I’ve strained my iced coffee a gazillion ways, and I suppose every single one qualifies as a hack. Here are a few ideas for how to strain cold brew coffee:
- Pour it into a French press and gently push down the plunger. Pour out the iced coffee concentrate.
- Place a coffee filter into a funnel and set the funnel over a bottle. Pour the concentrate into the funnel to strain out the grounds.
- Line a fine-mesh sieve with cheesecloth or, in a pinch, paper towels. Set it in a bowl and pour the concentrate over the sieve.
- Or, my current favorite method: use a nut milk bag (affiliate link). I’ve been using the same fine-mesh bag I use for making almond milk, and it’s the easiest method I’ve found, by a mile. Note: a reader mentioned that pantyhose works as a great stand-in for nut-milk bags. I can see how they would work perfectly, but … well, hey, it’s an option, right?!
Step 6: Drink!
The best part! Pour 1/2 cup iced coffee concentrate and 1/2 cup water over a glass of ice or coffee ice cubes. Add cream and a little sweetener, if desired. Stir, plop in a straw, and enjoy the good (caffeinated) life.
I also really enjoy this concentrate straight-up, without water – it tastes incredible and has quite the jolt of caffeine, so I do have to take it easy.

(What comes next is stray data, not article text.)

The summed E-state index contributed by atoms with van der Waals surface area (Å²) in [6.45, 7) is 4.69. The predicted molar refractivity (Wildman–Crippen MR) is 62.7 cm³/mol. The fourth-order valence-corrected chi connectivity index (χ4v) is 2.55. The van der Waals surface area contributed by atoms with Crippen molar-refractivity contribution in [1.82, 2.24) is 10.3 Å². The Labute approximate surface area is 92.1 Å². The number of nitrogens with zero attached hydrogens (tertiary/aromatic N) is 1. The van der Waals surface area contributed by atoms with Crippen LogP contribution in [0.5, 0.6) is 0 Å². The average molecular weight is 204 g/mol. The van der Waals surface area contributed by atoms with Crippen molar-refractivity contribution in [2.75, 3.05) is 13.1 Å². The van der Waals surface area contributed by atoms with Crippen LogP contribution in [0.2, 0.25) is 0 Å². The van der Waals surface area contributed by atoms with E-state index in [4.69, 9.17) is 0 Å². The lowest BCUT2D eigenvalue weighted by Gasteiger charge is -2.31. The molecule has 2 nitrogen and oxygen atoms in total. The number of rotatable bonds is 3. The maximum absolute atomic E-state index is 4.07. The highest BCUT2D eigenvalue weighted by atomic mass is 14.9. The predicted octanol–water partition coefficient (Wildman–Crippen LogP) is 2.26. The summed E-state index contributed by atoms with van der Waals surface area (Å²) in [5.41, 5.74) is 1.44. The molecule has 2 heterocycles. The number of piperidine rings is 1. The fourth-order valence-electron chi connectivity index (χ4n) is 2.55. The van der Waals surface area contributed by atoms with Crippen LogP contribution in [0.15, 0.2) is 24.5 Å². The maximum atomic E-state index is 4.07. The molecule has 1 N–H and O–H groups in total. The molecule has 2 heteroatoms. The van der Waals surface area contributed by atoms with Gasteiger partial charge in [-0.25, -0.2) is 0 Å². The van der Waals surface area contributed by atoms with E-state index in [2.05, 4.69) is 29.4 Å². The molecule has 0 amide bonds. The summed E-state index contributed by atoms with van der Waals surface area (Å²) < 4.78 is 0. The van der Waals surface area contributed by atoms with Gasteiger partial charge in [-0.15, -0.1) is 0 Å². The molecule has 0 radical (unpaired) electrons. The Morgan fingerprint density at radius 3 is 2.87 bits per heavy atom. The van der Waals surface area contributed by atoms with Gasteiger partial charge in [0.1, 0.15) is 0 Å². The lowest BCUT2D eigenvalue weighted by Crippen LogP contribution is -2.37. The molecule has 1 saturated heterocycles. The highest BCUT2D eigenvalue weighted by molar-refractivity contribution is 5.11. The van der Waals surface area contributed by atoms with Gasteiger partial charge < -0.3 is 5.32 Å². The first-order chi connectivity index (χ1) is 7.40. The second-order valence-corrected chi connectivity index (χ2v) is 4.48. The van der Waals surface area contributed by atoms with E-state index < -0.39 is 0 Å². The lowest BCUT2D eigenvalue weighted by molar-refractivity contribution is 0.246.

Your cold-brew should keep in an airtight container or jar in the refrigerator for up to a week.
Iced coffee variations and enhancements
Once you’ve enjoyed a few iced coffees, you might be in the mood to shake it up. Here are a few ideas for your cold-brewed iced coffee concentrate including DIY coffee syrups to spice it up and more:
- Cinnamon Dolce Iced Coffee
- Orange Spiced Iced Coffee
- Vanilla Iced Coffee
- Maple Vanilla Iced Coffee
- Pumpkin Spice Iced Coffee
- Drizzle a little of this Homemade Chocolate Syrup into a glass. So good!
- Try coffee ice cubes – no more watered-down coffee!
- And try my favorite non-dairy creamer alternatives: 3-ingredient coconut coffee creamer, DIY almond milk coffee creamer or DIY cashew milk coffee creamer.
And here’s the actual recipe and handy-dandy print option if you’d like.
How to Make Cold-Brewed Iced Coffee Concentrate
These step-by-step instructions show just how easy it is to make delicious iced coffee at home.
For the concentrate:
- 1 cup coffee beans, coarsely ground
- 4 cups room temperature water
For your iced coffee:
- Add the grounds and the water to a 40-ounce or larger jar or pitcher with airtight lid. Stir. Put the lid on and put the jar/pitcher somewhere out of the way on your kitchen counter, out of direct sunlight.
- Let it sit for at least 6 hours, up to 12.
- Line a fine-mesh sieve with a couple of layers of cheesecloth and set it over a bowl. Pour the water and grounds over the strainer and discard grounds.
- Pour the iced coffee concentrate into an airtight jar or pitcher and store in the refrigerator until ready to use. It will keep for up to one week.
- To make iced coffee, fill a glass with ice and add 1/2 cup coffee concentrate and 1/2 cup water. Add cream/sweetener as desired and serve.